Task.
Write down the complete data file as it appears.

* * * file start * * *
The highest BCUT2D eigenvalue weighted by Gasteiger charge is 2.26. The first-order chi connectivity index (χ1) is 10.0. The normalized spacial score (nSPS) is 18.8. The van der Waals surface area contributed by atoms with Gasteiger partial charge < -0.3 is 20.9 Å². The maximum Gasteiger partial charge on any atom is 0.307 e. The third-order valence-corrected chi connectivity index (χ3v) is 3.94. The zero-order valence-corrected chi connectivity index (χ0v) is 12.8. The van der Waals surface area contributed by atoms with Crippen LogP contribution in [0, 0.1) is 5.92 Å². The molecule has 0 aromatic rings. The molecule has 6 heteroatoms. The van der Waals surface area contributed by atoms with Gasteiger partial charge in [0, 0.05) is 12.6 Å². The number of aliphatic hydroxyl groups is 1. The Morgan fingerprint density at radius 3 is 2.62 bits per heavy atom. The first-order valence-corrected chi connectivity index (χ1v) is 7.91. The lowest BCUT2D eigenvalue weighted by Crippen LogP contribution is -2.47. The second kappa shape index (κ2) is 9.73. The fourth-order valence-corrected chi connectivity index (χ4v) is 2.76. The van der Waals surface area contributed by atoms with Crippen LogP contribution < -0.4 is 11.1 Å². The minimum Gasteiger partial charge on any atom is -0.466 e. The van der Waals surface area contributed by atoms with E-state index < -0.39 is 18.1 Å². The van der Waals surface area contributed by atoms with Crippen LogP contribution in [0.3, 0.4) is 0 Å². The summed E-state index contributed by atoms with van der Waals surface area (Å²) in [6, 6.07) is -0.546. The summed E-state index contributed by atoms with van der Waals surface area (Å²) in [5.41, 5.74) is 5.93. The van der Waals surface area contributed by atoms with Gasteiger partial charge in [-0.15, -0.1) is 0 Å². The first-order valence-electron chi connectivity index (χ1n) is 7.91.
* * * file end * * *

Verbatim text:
The highest BCUT2D eigenvalue weighted by Gasteiger charge is 2.26. The first-order chi connectivity index (χ1) is 10.0. The normalized spacial score (nSPS) is 18.8. The van der Waals surface area contributed by atoms with Gasteiger partial charge < -0.3 is 20.9 Å². The maximum Gasteiger partial charge on any atom is 0.307 e. The third-order valence-corrected chi connectivity index (χ3v) is 3.94. The zero-order valence-corrected chi connectivity index (χ0v) is 12.8. The van der Waals surface area contributed by atoms with Crippen LogP contribution in [0, 0.1) is 5.92 Å². The molecule has 0 aromatic rings. The molecule has 6 heteroatoms. The van der Waals surface area contributed by atoms with Gasteiger partial charge in [0, 0.05) is 12.6 Å². The number of aliphatic hydroxyl groups is 1. The Morgan fingerprint density at radius 3 is 2.62 bits per heavy atom. The first-order valence-corrected chi connectivity index (χ1v) is 7.91. The lowest BCUT2D eigenvalue weighted by Crippen LogP contribution is -2.47. The second kappa shape index (κ2) is 9.73. The fourth-order valence-corrected chi connectivity index (χ4v) is 2.76. The van der Waals surface area contributed by atoms with Crippen LogP contribution < -0.4 is 11.1 Å². The minimum Gasteiger partial charge on any atom is -0.466 e. The van der Waals surface area contributed by atoms with E-state index < -0.39 is 18.1 Å². The van der Waals surface area contributed by atoms with Crippen LogP contribution in [0.3, 0.4) is 0 Å². The summed E-state index contributed by atoms with van der Waals surface area (Å²) in [6, 6.07) is -0.546. The summed E-state index contributed by atoms with van der Waals surface area (Å²) in [5.41, 5.74) is 5.93. The van der Waals surface area contributed by atoms with Gasteiger partial charge in [-0.15, -0.1) is 0 Å². The first-order valence-electron chi connectivity index (χ1n) is 7.91.